Did you and your spouse forget to have a prenuptial agreement drawn up before you got married? Never fear; you can still create an agreement that fills in for or supplements a prenup. Since prenuptial agreements are permanent and cannot be changed once you are married, a postnuptial agreement addresses new issues that you never thought about before you wed. Read on to learn more about what you should consider including in your postnuptial agreement.
Focus on Finances
If you know anything about prenuptial agreements, you know that you must stick to strictly financial matters when you go about creating the agreement. So it goes with postnuptial agreements—to make it legal, only financial provisions should be considered for inclusion. Take a look at this short list of common financial areas of concern:
What to Understand About Postnuptial Agreements
Every state will have its own rules about this type of agreement, but family law provisions govern in most cases. There are, however, a few states that use contract law to address this issue. Other than that, there are a few general, overall rules about postnuptial agreements that hold true in all states.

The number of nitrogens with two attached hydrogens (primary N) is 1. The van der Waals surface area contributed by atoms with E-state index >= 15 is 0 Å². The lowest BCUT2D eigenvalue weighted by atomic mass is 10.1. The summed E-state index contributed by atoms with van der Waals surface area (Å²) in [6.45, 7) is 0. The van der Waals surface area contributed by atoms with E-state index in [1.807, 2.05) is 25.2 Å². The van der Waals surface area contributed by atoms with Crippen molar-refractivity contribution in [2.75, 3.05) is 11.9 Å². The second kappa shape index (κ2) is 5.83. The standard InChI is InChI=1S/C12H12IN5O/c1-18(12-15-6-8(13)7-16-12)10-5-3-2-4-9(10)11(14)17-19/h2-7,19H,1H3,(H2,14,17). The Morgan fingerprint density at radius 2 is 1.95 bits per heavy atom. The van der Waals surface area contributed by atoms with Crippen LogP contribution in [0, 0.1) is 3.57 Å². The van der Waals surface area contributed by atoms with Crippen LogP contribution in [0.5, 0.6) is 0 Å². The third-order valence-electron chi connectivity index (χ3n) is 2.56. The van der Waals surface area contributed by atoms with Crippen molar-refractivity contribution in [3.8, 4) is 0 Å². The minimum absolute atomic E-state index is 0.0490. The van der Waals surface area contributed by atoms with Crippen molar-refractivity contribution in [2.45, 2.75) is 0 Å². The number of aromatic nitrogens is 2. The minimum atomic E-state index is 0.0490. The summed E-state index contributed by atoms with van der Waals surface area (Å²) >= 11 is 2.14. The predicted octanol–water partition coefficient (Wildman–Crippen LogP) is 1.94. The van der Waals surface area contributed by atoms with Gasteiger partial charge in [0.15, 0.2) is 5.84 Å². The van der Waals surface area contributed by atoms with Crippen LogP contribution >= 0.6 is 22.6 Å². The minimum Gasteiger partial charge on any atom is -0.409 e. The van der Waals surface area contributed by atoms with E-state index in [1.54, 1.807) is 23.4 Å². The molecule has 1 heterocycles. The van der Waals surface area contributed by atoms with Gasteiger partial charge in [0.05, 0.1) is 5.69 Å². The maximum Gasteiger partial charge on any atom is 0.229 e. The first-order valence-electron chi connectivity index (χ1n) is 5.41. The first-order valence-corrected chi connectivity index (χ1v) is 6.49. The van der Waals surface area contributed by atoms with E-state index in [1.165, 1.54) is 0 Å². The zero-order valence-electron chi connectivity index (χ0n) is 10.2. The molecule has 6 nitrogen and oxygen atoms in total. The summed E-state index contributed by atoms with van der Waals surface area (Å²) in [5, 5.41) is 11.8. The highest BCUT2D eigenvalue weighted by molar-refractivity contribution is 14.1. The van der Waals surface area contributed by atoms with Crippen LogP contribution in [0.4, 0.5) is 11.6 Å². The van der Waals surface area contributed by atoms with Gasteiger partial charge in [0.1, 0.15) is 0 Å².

1. A complete disclosure of financial information is key. For example, if one spouse owns a business, a financial expert might be needed for a full understanding of the business's worth and liabilities.
2. Both spouses must be in agreement to all provisions within the postnuptial agreement and each party must consult with their attorneys before they sign it.
3. The agreement must be fair—agreements that are grossly unfair to one party may be ruled invalid.
4. Agreements that mention child custody, visitation, or child support are invalid. States reserve the right to oversee matters pertaining to minor children. Provisions that address guardians for the children or their college education are permitted, however.
What to Include in Your Postnuptial
Within the scope of financial issues, there is a wide variety of factors that influence what you put in your agreement. Your own unique circumstances will dictate what you include. If you are business owners, for example, you will want to address how a divorce will affect the business. Most people use these plans to address their saving goals and plans for budgeting. You might, for example, decide that you each will contribute 25% of your salaries to your child's college education fund.
Speak to your family attorney about making your postnuptial agreement.Share
7 February 2019